Feeling guilty about flying? asks John Sutton, aged 60 | Brussels Blog

Feeling guilty about flying? asks John Sutton, aged 60

posted by on 24th Dec 2015
24th,Dec

AC Grayling writing in Prospect Magazine

“Recycling one’s rubbish is a gesture of commitment, but the
fitful efforts of individuals do not even nibble at the threat.”

The same might be applied to flying, but would that be a reasonable comparison?

A trip to Teneife is like a 1kW electric fire left on 24/7 for 100 days

I recently flew to Tenerife (for work purposes) and on the ticket it said “Calculated average CO2 emission is 559.70 kg/person”. This amount of carbon dioxide produced can be converted directly into energy consumed by using the figure for the mass of carbon dioxide emitted per quantity of energy for aviation gasoline, namely 65.78 g/MJ, to show me that my trip to Tenerife expended 2.4 MWh. This is the same as the energy expended by a 1 bar (1kW) electric fire left on 24/7 for 100 days.

The world’s electricity supply is the same energy as one return trip to Tenerife for almost everyone on the planet, once each per year

In 2012, total world electricity generation was 23 PWh (from the IEA website). This is the total energy value of the electricity produced by all means, renewable & non-renewable: coal, oil, gas, nuclear, hydro, etc. Let’s say we had a means to convert all this electricity production into aviation fuel and further that all this fuel was then expended in flying to Tenerife. This will allow us to make 23 x 10^15 divided by 2.4 x 10^6 which is 9.6 billion trips, more than one trip each per year for every person on the planet! Well, there would be a bit of a squeeze on hotel accommodation in Tenerife so we’d better count return trips instead, so that’s 4.8 billion return trips, Stansted to Tenerife, so we are not all going to get to top up our suntans once a year.

But we can’t make airline fuel from electricity – yet

But of course we can’t devote the entire electricity production of the whole world to flying, and for two reasons. First and foremost, we have better things that we need to do with electricity: heating, lighting, industrial production, powering the LHC, to name a few. Secondly, we don’t as yet have a means to efficiently convert electricity into hydrocarbon fuels like aviation fuel (basically, paraffin). What are the prospects for solving these two problems? There have been recent advances in solving the second problem (the problem of emulating photosynthesis in plants to produce energy rich hydrocarbons) and I’m confident that this problem will be solved, probably in my lifetime.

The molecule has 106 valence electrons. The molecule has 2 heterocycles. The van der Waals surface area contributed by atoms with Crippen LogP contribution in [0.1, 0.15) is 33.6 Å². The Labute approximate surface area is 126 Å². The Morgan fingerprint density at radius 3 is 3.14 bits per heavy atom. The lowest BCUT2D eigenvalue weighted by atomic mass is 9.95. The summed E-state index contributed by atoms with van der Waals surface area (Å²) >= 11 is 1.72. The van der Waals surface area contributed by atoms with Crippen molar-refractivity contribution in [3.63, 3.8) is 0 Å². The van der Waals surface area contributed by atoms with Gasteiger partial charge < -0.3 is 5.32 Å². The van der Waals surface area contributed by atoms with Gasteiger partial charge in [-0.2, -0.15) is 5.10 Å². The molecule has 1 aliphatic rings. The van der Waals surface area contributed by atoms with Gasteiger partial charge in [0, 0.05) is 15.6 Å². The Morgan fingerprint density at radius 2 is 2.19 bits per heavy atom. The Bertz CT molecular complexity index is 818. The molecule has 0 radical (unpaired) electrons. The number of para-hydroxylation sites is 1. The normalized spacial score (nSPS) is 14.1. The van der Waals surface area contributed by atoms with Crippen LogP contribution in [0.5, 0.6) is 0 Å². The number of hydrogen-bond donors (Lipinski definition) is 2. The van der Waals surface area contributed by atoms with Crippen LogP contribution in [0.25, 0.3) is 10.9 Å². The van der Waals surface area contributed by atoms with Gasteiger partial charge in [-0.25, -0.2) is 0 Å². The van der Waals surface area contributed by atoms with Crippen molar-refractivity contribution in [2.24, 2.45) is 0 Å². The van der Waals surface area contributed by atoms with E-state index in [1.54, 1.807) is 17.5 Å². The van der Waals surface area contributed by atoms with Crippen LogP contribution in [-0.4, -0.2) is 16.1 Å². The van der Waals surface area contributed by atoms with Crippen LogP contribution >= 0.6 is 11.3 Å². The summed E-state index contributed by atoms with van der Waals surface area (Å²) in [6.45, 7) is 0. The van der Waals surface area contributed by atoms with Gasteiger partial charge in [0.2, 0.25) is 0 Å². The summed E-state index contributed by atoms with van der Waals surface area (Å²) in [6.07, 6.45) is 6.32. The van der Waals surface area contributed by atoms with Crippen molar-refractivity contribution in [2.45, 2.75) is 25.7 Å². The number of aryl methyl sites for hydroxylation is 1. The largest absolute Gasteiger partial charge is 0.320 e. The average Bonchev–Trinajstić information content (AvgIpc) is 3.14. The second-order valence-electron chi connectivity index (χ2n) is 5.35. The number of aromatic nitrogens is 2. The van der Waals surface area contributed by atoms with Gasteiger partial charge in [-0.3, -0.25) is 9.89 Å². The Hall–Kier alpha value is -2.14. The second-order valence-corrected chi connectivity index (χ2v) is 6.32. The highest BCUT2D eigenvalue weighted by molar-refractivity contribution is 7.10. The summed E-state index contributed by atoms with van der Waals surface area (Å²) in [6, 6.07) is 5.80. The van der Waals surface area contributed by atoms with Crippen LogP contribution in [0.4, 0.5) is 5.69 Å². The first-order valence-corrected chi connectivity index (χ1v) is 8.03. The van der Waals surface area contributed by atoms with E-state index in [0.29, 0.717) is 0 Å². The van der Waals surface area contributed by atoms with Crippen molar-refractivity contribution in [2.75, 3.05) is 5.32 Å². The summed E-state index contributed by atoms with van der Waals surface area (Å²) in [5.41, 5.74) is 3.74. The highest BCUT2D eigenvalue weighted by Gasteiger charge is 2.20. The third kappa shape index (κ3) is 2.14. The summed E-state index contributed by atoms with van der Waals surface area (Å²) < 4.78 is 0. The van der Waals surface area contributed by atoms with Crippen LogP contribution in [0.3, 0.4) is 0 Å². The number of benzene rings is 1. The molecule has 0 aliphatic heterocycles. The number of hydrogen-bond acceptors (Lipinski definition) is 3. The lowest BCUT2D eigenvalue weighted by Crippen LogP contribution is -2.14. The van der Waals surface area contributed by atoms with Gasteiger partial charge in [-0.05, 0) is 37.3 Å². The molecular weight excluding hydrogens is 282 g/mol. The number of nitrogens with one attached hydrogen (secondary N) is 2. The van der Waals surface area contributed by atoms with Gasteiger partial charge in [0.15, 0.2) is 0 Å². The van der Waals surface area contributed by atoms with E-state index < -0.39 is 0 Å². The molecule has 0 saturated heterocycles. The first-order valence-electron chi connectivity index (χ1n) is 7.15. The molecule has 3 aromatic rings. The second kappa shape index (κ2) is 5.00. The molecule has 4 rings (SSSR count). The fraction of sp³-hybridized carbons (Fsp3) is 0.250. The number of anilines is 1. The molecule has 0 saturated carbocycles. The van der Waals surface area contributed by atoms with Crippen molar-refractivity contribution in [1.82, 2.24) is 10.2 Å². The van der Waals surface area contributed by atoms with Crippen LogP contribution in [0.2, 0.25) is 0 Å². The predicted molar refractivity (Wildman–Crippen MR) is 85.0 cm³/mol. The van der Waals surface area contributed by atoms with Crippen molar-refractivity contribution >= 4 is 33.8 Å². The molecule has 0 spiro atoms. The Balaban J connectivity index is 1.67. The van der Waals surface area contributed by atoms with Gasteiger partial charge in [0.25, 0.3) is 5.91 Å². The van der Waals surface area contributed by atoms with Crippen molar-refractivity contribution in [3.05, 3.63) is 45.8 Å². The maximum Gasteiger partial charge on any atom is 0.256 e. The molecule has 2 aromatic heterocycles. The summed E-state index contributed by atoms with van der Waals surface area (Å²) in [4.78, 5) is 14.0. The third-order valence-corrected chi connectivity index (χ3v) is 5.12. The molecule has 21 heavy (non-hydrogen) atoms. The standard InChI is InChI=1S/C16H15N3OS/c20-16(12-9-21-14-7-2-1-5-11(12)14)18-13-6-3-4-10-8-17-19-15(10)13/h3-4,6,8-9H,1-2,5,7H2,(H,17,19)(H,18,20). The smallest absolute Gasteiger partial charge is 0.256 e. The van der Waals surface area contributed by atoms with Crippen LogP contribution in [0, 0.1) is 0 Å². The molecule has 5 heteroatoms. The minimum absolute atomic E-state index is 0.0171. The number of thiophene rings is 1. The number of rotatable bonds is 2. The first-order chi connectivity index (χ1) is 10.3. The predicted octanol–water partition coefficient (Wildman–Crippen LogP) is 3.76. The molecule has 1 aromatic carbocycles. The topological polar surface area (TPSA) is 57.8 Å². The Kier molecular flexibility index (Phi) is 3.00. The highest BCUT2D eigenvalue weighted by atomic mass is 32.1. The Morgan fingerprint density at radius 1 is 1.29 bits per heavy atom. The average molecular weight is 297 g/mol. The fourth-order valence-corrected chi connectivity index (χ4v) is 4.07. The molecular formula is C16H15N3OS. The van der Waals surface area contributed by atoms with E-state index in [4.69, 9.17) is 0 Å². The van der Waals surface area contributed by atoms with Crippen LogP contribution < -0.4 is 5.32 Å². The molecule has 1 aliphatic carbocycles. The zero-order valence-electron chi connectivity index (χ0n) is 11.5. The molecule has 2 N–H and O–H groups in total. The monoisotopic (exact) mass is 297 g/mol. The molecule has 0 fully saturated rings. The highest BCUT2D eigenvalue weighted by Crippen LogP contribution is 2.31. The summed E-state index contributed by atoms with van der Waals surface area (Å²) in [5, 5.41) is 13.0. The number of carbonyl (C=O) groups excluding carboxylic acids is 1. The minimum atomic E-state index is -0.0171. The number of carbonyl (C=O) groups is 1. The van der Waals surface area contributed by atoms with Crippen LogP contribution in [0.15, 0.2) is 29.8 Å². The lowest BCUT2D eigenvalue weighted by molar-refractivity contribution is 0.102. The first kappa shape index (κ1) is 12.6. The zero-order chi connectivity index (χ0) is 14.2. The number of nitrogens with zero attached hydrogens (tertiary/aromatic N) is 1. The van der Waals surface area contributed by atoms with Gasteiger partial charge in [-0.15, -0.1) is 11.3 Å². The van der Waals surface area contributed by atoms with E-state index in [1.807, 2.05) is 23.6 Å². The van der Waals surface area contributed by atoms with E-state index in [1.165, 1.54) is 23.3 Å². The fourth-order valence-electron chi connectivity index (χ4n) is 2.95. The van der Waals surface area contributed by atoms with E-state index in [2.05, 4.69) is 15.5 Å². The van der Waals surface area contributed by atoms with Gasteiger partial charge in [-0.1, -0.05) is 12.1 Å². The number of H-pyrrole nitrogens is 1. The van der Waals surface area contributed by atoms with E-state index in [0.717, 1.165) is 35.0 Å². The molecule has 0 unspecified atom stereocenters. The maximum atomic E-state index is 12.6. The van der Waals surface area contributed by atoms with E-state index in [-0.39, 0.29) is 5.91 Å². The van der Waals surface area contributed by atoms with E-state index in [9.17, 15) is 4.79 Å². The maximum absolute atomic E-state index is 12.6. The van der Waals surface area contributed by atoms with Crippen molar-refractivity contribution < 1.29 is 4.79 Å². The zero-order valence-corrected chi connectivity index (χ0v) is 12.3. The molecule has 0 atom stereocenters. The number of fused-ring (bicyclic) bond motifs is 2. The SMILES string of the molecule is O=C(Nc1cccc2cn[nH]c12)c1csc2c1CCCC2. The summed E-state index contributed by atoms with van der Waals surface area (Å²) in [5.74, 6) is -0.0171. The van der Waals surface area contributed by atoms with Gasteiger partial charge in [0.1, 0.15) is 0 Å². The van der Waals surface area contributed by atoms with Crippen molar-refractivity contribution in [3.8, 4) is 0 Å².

Is a nuclear energy based society a price worth paying for a suntan?

However, the theoretical maximum efficiency of this process is about 24% (and plants achieve only about half of this at best, but let’s say we can do better) so we are now down to about 1.2 billion return trips p.a. Or, one trip every four years or so, for everyone on the planet. As regards finding sufficient energy to be able to devote 23 PWh to producing aviation fuel, only nuclear, either fusion or thorium-cycle fission, or something similar, can possibly achieve this, and this is not going to happen in my lifetime, even if we believe that the development of a nuclear energy based society is a price worth paying (for a suntan).

Flying is fast and easy

Note that the intractability of this problem is not due to some particular shortcoming of flying per se: car travel, with two occupants in the car, has the same energy efficiency (kWh per mile) as flying: compared with having 1 person in a car, air travel is twice as efficient. Moving ourselves from A to B, at speed, through the air, is always going to be very costly. The problem with flying is only that it allows us to make very long journeys very easily and thus expend huge amounts of energy which we would not contemplate doing by any other means.

The only possibility is railway in partially evacuated tunnels…

What are the prospects for improving the energy efficiency of flying? Not great I’m afraid. Aeronautical engineers consider that there might be another 10% available by improvements in aircraft and engine design, and there might be another 20% to 30% available by improved air traffic control, routing and capacity management. But this will not change the fundamental fact: if we wish to have efficient, sustainable, fast, mass transit the only way is (railway) in (partially) evacuated tunnels. Theoretical studies indicate that in such tunnels speeds of 5000 km/h are easily feasible, with high efficiency, which means London to New York in 1 hour!

… but it won’t happen in my lifetime

However, this requires big advances in materials science, which are in train (forgive the pun) with the development of graphene etc, and it needs a political settlement: air travel suits the ruling elite very well because they only have to defend the airports and the airspace, which is a great deal easier than trying to defend a ground (and sea) based railway system, i.e., we all need to be happy bunnies before any of this is possible. I think we can safely assume that it won’t happen in my lifetime.

We all need to reduce our use of air travel by as much as possible

In none of this have I yet mentioned the immediate problem of global warming! Rather, this argument has just been about resource use and equity. Once you consider that at present essentially all aviation fuel derives from fossil oil reserves, and is therefore a direct (and rising) input into the increasing carbon dioxide level, then it is pretty clear that we all need to reduce our use of air travel by as much as possible.

Does this mean we should feel guilty if we choose to make frivolous flights for leisure purposes?

Err, yes, sorry

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